As of this writing, the pandemic’s effects are still a problem. Without the curriculum and instructional design advocated in the new learning infrastructure, teachers were unable to maintain even the status quo.
Many teachers are retiring or leaving due to stress caused by COVID-19. Creating tens of thousands of available teaching jobs.
Barrier #4: Superficial or Sidebar Methods of Stimulating an Interest in Improvement
Improved salary and teaching conditions top the list of possible solutions to the current problems. But both remedies are poorly defined in terms of numbers and meaning.
Research on the relationship between salary and job satisfaction shows that money does not make employees “happy.” It merely makes them “not unhappy.”
The same neutral feeling comes from nice benefit packages, caring supervisors, and good work schedules.
Happiness comes from feelings of being valued and considered essential to the welfare of the organization and its clients. The welfare of a school and its students.
Happiness also comes from being recognized by peers as essential to achieving commonly held convictions about meeting organizational goals.
The lack of regular veneration from peers has always been a problem in public education. Teachers interact most of the day with their students, spending limited time with peers in the work room or cafeteria.
Being appreciated or even loved by students is wonderful. But adults still need the respect of other adults.
In higher education respect is made more possible through committee meetings, faculty governance activities, research teams, and somewhat lighter teaching loads for tenure or tenure-tracked faculty members.
Even with its flaws, tenure and promotion policies in higher education build a kind of scholastic camaraderie not found in public school teaching ranks.
Achieving tenure and the rank of full professor is typically the result of peer judgment, with endorsement by administrators who are themselves professors. In addition, effectiveness of university instructors is usually gauged by service and research, as well as classroom teaching.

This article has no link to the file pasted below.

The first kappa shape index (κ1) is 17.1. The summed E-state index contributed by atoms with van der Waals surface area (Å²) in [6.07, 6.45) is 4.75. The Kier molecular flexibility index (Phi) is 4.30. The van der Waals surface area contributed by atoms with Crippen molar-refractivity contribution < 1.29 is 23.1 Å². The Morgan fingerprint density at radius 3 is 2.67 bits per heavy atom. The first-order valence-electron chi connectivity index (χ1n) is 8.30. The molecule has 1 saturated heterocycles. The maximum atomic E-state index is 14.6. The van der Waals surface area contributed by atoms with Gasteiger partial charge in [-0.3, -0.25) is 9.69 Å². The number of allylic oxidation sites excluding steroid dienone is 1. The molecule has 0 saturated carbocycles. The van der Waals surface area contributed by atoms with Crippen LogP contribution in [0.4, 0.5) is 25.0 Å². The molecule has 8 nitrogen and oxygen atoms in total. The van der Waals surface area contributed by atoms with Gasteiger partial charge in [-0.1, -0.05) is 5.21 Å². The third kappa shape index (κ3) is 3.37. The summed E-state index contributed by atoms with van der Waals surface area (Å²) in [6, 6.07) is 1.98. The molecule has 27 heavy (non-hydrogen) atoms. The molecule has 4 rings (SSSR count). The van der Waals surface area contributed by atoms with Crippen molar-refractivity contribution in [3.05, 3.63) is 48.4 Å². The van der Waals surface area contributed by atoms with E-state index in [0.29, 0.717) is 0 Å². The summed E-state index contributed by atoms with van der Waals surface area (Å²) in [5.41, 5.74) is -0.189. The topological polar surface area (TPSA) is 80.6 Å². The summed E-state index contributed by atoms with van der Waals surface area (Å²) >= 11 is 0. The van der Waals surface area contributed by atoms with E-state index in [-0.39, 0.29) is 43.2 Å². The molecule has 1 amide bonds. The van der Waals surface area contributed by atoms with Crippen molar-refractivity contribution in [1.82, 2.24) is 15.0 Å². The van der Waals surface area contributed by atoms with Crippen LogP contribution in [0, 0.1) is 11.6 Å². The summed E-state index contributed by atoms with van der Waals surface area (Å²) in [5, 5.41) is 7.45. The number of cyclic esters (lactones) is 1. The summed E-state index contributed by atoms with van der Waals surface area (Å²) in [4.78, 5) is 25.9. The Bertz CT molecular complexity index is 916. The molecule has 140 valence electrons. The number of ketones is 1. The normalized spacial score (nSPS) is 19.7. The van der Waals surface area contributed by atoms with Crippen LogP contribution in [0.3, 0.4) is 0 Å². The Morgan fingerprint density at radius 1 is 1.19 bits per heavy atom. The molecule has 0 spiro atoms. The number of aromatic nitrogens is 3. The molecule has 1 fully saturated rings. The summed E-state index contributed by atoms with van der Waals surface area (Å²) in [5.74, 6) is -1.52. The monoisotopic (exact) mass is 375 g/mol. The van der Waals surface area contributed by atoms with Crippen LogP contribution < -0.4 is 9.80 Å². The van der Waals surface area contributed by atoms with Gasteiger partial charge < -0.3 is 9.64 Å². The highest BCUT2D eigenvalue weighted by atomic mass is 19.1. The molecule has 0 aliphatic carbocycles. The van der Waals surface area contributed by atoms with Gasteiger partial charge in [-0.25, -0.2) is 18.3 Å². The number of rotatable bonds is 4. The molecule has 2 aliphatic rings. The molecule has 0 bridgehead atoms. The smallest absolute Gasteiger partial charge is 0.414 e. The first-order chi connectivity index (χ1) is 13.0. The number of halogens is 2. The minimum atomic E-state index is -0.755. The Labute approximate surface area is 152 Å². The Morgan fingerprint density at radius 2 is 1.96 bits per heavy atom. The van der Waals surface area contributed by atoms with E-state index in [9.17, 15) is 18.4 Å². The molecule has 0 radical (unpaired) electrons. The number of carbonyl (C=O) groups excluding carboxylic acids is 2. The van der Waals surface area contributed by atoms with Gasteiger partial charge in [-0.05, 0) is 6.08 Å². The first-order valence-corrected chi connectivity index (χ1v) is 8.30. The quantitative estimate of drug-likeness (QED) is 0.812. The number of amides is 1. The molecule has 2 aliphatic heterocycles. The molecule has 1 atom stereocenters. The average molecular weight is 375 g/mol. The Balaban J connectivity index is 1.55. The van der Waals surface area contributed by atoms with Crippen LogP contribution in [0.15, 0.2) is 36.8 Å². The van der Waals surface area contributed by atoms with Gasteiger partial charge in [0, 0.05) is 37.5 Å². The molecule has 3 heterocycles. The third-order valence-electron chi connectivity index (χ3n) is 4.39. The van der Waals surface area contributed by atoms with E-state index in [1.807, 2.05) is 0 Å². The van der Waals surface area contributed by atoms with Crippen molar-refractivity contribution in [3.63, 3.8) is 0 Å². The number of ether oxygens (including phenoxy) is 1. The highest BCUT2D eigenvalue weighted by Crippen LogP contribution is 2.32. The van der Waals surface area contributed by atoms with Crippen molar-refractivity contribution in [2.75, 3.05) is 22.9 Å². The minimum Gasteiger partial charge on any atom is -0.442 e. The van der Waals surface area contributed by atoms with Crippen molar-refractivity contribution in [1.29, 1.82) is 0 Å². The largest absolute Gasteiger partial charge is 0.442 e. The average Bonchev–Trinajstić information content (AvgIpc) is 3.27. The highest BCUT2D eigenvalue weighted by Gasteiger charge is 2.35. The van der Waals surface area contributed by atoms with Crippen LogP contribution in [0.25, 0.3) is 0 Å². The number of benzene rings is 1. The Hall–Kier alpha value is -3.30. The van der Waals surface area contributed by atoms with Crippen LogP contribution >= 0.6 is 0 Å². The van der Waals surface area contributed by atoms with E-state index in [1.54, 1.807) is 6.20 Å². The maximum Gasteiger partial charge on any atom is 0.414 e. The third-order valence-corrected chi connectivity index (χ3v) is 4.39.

Attempts to implement merit-based salary processes in public schools have usually met with failure. Mostly because they are managed by administrators. Laden with complaints about favoritism, types of teaching assignments being applied, competence of supervisors, and how well students perform on standardized tests.
Merit pay is just one of the quick fixes attempted over the decades. Others involve differences in school architecture, class scheduling, team teaching, progress by grade levels, interdisciplinary configurations, and others.
One of the most current is the extreme emphasis on the importance of STEM, even to the point of diminishing other critical aspects of a curriculum.
Barrier #5: Politics
Politics is making the situation even worse.
The new learning infrastructure advocates parental partnership in the conduct of school programs. But in a systematic and ongoing way.
Current political issues having to do with CRT and LGBTQ are causing legislators to craft bills and pass laws limiting those subjects in a curriculum. Such initiatives also advocate parental control of curriculum.
Enforcing such mandates are techniques that range from salary deductions to other forms of disciplinary action. Instead of local and clear-headed discussion of what should or should not be in a curriculum, lawmakers are turning educators and local communities into political footballs.
Parental control via micromanagement from lawmakers or others in governmental authority does not define the new learning infrastructure. Rather, NLI includes transparency and openness. A willingness of all stakeholders to make reasoned decisions in the best interests of students and the community.
©2022 Stu Ervay – All Rights Reserved